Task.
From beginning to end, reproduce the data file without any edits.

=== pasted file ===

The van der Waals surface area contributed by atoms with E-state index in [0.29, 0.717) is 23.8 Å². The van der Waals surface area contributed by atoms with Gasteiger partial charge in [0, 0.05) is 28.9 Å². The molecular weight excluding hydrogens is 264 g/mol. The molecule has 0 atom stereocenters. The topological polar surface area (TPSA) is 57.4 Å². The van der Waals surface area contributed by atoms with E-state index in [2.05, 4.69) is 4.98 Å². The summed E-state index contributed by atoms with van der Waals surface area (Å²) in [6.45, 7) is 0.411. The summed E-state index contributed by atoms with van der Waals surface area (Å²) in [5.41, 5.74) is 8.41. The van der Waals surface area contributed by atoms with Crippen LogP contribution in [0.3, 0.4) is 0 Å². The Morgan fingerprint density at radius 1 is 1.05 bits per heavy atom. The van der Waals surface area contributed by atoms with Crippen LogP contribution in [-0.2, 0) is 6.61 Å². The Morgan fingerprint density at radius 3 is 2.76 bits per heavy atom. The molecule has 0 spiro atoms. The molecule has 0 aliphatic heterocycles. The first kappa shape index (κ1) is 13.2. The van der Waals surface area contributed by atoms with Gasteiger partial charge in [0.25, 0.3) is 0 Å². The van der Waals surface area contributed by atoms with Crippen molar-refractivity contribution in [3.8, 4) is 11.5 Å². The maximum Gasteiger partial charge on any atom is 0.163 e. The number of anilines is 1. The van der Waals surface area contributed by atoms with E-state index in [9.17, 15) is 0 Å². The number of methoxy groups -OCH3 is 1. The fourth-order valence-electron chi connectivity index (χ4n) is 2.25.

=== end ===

The van der Waals surface area contributed by atoms with E-state index in [0.29, 0.717) is 23.8 Å². The van der Waals surface area contributed by atoms with Gasteiger partial charge in [0, 0.05) is 28.9 Å². The molecular weight excluding hydrogens is 264 g/mol. The molecule has 0 atom stereocenters. The topological polar surface area (TPSA) is 57.4 Å². The van der Waals surface area contributed by atoms with E-state index in [2.05, 4.69) is 4.98 Å². The summed E-state index contributed by atoms with van der Waals surface area (Å²) in [6.45, 7) is 0.411. The summed E-state index contributed by atoms with van der Waals surface area (Å²) in [5.41, 5.74) is 8.41. The van der Waals surface area contributed by atoms with Crippen LogP contribution in [0.3, 0.4) is 0 Å². The Morgan fingerprint density at radius 1 is 1.05 bits per heavy atom. The van der Waals surface area contributed by atoms with Crippen LogP contribution in [-0.2, 0) is 6.61 Å². The Morgan fingerprint density at radius 3 is 2.76 bits per heavy atom. The molecule has 0 spiro atoms. The molecule has 0 aliphatic heterocycles. The first kappa shape index (κ1) is 13.2. The van der Waals surface area contributed by atoms with Gasteiger partial charge in [0.25, 0.3) is 0 Å². The van der Waals surface area contributed by atoms with Crippen molar-refractivity contribution in [3.8, 4) is 11.5 Å². The maximum Gasteiger partial charge on any atom is 0.163 e. The number of anilines is 1. The van der Waals surface area contributed by atoms with E-state index in [9.17, 15) is 0 Å². The number of methoxy groups -OCH3 is 1. The fourth-order valence-electron chi connectivity index (χ4n) is 2.25.